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There’s always the possibility that you’ll suddenly find yourself in a survival situation, or have to live off-grid for an extended period.  You may think you don’t have the means to deal with situations like those, but most of the time you actually have the material to survive right on you –namely, the shirt on your back.

In this article, we list possible survival uses for the quintessential piece of clothing, the t-shirt, many of which you may find useful.

1. Improvised Head Protection

It may seem like child’s play, but by “wearing” a t-shirt, but stopping short of putting your head through the collar and tying the shirt’s sleeves in a knot behind your head, you instantly have some head protection. This can be useful for when you’re caught outdoors and it’s raining or snowing. In case of fire, a wet shirt wrapped around your face can also lower the risk of smoke inhalation. In addition to trapping soluble contaminants, some shirt fibers have a tendency to swell when exposed to water, though this depends on the cloth contents.

In better times, this is a kid’s way of playing “ninja”. When SHTF, it’s a simple, practical way of protecting your head (WikiHow.com).

2. Improvised pillow

Let’s assume that you’ve had to camp out in the wild, found shelter and made your own survival bed. You’re about ready to turn in for the night, then you realize you don’t have anything to support your head. Because the human spine is naturally curved, sleeping without a pillow results in discomfort, less sleep, and possible neck and back aches.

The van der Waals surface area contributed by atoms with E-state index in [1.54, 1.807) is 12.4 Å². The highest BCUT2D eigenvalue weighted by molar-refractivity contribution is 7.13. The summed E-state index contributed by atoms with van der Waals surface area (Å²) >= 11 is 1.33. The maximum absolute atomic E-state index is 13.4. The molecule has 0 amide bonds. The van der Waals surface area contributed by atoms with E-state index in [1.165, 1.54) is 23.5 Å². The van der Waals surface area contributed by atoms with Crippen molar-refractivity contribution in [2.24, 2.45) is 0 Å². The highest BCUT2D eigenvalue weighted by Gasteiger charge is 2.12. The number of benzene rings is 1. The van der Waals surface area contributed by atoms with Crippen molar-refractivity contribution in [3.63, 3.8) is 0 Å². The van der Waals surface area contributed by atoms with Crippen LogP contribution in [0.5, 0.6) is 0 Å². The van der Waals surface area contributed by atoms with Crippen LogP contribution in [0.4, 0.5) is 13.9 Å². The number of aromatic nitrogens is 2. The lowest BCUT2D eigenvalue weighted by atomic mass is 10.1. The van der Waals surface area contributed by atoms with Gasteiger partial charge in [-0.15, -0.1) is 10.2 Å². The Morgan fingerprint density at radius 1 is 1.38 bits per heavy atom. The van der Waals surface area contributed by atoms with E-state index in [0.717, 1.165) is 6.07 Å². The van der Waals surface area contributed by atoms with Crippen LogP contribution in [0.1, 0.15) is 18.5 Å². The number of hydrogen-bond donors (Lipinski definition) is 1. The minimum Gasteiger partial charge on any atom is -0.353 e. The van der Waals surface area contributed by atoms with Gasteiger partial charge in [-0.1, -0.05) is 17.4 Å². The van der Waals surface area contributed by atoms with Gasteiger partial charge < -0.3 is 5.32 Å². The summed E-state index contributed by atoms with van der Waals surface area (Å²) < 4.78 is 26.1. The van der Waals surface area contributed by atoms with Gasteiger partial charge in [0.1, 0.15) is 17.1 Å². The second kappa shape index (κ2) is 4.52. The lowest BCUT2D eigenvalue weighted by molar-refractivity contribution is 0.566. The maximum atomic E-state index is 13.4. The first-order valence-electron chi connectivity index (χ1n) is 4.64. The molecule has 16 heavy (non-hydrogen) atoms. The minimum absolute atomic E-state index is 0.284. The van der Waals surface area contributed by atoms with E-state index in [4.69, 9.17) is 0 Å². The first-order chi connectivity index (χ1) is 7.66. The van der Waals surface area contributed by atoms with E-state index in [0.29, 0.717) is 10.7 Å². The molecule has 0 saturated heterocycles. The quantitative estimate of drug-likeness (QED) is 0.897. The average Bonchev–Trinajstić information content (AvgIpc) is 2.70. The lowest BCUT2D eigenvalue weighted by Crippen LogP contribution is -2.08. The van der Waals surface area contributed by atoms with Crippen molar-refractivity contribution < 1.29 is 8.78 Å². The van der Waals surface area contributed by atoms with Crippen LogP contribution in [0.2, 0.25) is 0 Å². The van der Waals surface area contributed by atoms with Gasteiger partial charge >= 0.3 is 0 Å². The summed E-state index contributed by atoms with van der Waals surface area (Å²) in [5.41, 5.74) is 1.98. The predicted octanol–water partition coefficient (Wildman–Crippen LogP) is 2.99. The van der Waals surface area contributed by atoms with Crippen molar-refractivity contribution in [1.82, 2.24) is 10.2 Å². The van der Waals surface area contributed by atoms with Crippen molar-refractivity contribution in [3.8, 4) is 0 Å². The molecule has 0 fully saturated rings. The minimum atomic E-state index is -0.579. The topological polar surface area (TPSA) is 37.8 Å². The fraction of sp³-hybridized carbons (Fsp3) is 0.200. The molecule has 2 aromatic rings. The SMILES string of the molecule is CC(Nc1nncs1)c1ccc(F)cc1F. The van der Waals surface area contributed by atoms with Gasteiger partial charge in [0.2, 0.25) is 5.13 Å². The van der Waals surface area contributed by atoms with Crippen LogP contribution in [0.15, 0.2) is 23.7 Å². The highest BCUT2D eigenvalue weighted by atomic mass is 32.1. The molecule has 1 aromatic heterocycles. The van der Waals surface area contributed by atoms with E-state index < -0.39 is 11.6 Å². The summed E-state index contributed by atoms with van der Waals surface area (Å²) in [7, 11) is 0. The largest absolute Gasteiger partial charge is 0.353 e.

This is where the t-shirt, a spare intact one, comes in. Simply tie off the sleeves, then stuff the shirt with soft material like leaves, soft pine needles, or other articles of clothing. Sweet dreams!

3. Survival straps or slings

If any straps or slings have broken from carrying the weight of your gear or other items, you can make temporary slings out of a t-shirt. Cut the shirt into long strips, loop one end through or around the gear, then tie the ends to secure the item. Double-up on them if necessary. And of course, your shirt slings don’t have to be limited to carrying objects – they can serve as temporary support for broken arms or wrists too.

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4. Protective headgear in the desert

Place the t-shirt on the top of your head, letting the rest of the shirt “trail” down your nape, then put on a boonie hat or ball cap. This will effectively protect parts of your head that would normally be exposed to the beating desert sun. This works best when used with cotton, since it can protect against the sunshine while being light enough not to be humid against your scalp.

5. “Cooling” scarf

In a hot environment, dehydration occurs from sweating. A cooling scarf can go a long way to decreasing water loss so you can extend your canteen’s life. Lay down the shirt on a flat surface, then fold it up from the bottom until it’s just one long, narrow length of cloth. Douse some water along the folded shirt’s length, then wrap it around your neck, tying the ends. Now you’ve got a scarf that keeps you cool in the arid desert or tropical jungle.